Nazzi, F. & Pennacchio, F. Disentangling multiple interactions in the hive ecosystem. Trends Parasitol. 30, 12 (2014).
Nazzi, F. & Pennacchio, F. Honey bee antiviral immune barriers as affected by multiple stress factors: a novel paradigm to interpret colony health decline and collapse. Viruses 10, 159 (2018).
Rosenkranz, P., Aumeier, P. & Ziegelmann, B. Biology and control of Varroa destructor. J. Invertebr. Pathol. 103, S96–S119 (2010).
Nazzi, F. & Le Conte, Y. Ecology of Varroa destructor, the major ectoparasite of the western honey bee, Apis mellifera. Annu. Rev. Entomol. 61, 417–432 (2016).
De Miranda, J. R. & Genersch, E. Deformed wing virus. J. Invertebr. Pathol. 103, S48–S61 (2010).
Annoscia, D. et al. Haemolymph removal by Varroa mite destabilizes the dynamical interaction between immune effectors and virus in bees, as predicted by Volterra’s model. Proc. R. Soc. B 286, 20190331 (2019).
Di Prisco, G. et al. A mutualistic symbiosis between a parasitic mite and a pathogenic virus undermines honey bee immunity and health. Proc. Natl. Acad. Sci. USA 113, 3203–3208 (2016).
Alburaki, M. et al. Neonicotinoid-coated Zea mays seeds indirectly affect honeybee performance and pathogen susceptibility in field trials. PLoS ONE 10, e0125790 (2015).
Dively, G. P., Embrey, M. S., Kamel, A., Hawthorne, D. J. & Pettis, J. S. Assessment of chronic sublethal effects of imidacloprid on honey bee colony health. PLoS ONE 10, e0118748 (2015).
Sánchez-Bayo, F. et al. Are bee diseases linked to pesticides?—A brief review. Environ. Int. 89-90, 7–11 (2016).
Straub, L. et al. Neonicotinoids and ectoparasitic mites synergistically impact honeybees. Sci. Rep. 9, 8159 (2019).
Monchanin, C. et al. Hazard of a neonicotinoid insecticide on the homing flight of the honeybee depends on climatic conditions and Varroa infestation. Chemosphere 224, 360–368 (2019).
Tesovnik, T. et al. Immune gene expression in developing honey bees (Apis mellifera L.) simultaneously exposed to imidacloprid and Varroa destructor in laboratory conditions. J. Apic. Res. 58, 730–739 (2019).
Morfin, N., Goodwin, P. H. & Guzman-Novoa, E. Interaction of field realistic doses of clothianidin and Varroa destructor parasitism on adult honey bee (Apis mellifera L.) health and neural gene expression, and antagonistic effects on differentially expressed genes. PLoS ONE 15, e0229030 (2020).
Nazzi, F. et al. Synergistic Parasite-Pathogen Interactions Mediated by Host Immunity Can Drive the Collapse of Honeybee Colonies. PLoS Pathog. 8, e1002735 (2012).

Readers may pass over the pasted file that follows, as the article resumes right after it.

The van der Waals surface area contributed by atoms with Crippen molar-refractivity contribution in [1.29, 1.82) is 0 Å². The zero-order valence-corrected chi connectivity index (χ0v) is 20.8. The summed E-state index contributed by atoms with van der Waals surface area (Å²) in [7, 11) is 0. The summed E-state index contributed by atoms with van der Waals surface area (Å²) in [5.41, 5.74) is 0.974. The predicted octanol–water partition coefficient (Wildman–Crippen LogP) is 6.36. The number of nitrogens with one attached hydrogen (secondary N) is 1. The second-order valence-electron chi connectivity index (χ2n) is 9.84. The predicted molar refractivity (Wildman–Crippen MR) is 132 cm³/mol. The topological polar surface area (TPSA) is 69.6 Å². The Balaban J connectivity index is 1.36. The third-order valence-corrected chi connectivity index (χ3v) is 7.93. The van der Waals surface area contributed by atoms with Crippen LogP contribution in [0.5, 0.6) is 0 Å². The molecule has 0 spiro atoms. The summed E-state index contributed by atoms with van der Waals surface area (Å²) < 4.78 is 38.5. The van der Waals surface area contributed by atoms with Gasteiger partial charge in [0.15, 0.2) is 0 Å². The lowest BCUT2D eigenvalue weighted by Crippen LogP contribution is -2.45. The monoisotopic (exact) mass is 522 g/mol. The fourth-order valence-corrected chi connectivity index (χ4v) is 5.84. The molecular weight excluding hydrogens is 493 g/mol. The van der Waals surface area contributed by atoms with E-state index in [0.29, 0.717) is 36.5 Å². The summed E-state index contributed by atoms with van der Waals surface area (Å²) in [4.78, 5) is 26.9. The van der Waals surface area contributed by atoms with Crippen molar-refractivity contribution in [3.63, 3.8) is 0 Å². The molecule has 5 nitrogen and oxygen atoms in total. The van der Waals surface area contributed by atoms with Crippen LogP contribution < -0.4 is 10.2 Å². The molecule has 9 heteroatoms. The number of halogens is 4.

Brandt, A., Gorenflo, A., Siede, R., Meixner, M. & Büchler, R. The neonicotinoids thiacloprid, imidacloprid, and clothianidin affect the immunocompetence of honey bees (Apis mellifera L.). J. Insect Physiol. 86, 40–47 (2016).
Topping, C. J., Aldrich, A. & Berny, P. Overhaul environmental risk assessment for pesticides. Science 367, 360–363 (2020).
Pennacchio, F. & Strand, M. R. Evolution of developmental strategies in parasitic hymenoptera. Annu. Rev. Entomol. 51, 233–258 (2006).
Theopold, U., Schmidt, O., Söderhäll, K. & Dushay, M. S. Coagulation in arthropods: defence, wound closure and healing. Trends Immunol. 25, 289–294 (2004).
Lemaitre, B. & Hoffmann, J. The Host Defense of Drosophila melanogaster. Annu. Rev. Immunol. 25, 697–743 (2007).
Dushay, M. S. Insect hemolymph clotting. Cell. Mol. Life Sci. 66, 2643–2650 (2009).
Krupke, C. H., Hunt, G. J., Eitzer, B. D., Andino, G. & Given, K. Multiple routes of pesticide exposure for honey bees living near agricultural fields. PLoS ONE 7, e29268 (2012).
Botías, C. et al. Neonicotinoid residues in wildflowers, a potential route of chronic exposure for bees. Environ. Sci. Technol. 49, 2731–2740 (2015).
Rundlöf, M. et al. Seed coating with a neonicotinoid insecticide negatively affects wild bees. Nature 521, 77–80 (2015).
Odemer, R., Nilles, L., Linder, N. & Rosenkranz, P. Sublethal effects of clothianidin and Nosema spp. on the longevity and foraging activity of free flying honey bees. Ecotoxicology 27, 527–538 (2018).
Donzé, G. & Guerin, P. M. Behavioral attributes and parental care of Varroa mites parasitizing honeybee brood. Behav. Ecol. Sociobiol. 34, 305–319 (1994).
Kanbar, G. & Engels, W. Communal use of integumental wounds in honey bee (Apis mellifera) pupae multiply infested by the ectoparasitic mite Varroa destructor. Genet. Mol. Res. 4, 465–472 (2005).
Cremer, S., Armitage, S. A. & Schmid-Hempel, P. Social immunity. Curr. Biol. 17, R693–R702 (2007).
Evans, J. D. & Spivak, M. Socialized medicine: individual and communal disease barriers in honey bees. J. Invertebr. Pathol. 103, S62–S72 (2010).
James, R. R. & Xu, J. Mechanisms by which pesticides affect insect immunity. J. Invertebr. Pathol. 109, 175–182 (2012).
Osterman, J. et al. Clothianidin seed-treatment has no detectable negative impact on honeybee colonies and their pathogens. Nat. Commun. 10, 692 (2019).
Aupinel, P. et al. Improvement of artificial feeding in a standard in vitro method for rearing Apis mellifera larvae. Bull. Insectology 58, 107–111 (2005).
Nazzi, F. & Milani, N. A technique for reproduction of Varroa jacobsoni Oud. under laboratory conditions. Apidologie 25, 579–584 (1994).
Martin, S. A population model for the ectoparasitic mite Varroa jacobsoni in honey bee (Apis mellifera) colonies. Ecol. Model. 109, 267–281 (1998).
Dietemann, V. et al. Standard methods for varroa research. J. Apic. Res. 52, 1–54 (2013).
The research leading to these results was funded by the European Union’s Horizon 2020 research and innovation programme, under grant agreement No 773921 (PoshBee) and by the Italian Ministry of University, PRIN 2017 - UNICO (2017954WNT).
The authors declare no competing interests.
Peer review information Nature Communications thanks Jay Evans and the other, anonymous, reviewers for their contribution to the peer review of this work. Peer reviewer reports are available.
Publisher’s note Springer Nature remains neutral with regard to jurisdictional claims in published maps and institutional affiliations.
About this article
Cite this article
Annoscia, D., Di Prisco, G., Becchimanzi, A. et al. Neonicotinoid Clothianidin reduces honey bee immune response and contributes to Varroa mite proliferation. Nat Commun 11, 5887 (2020). https://doi.org/10.1038/s41467-020-19715-8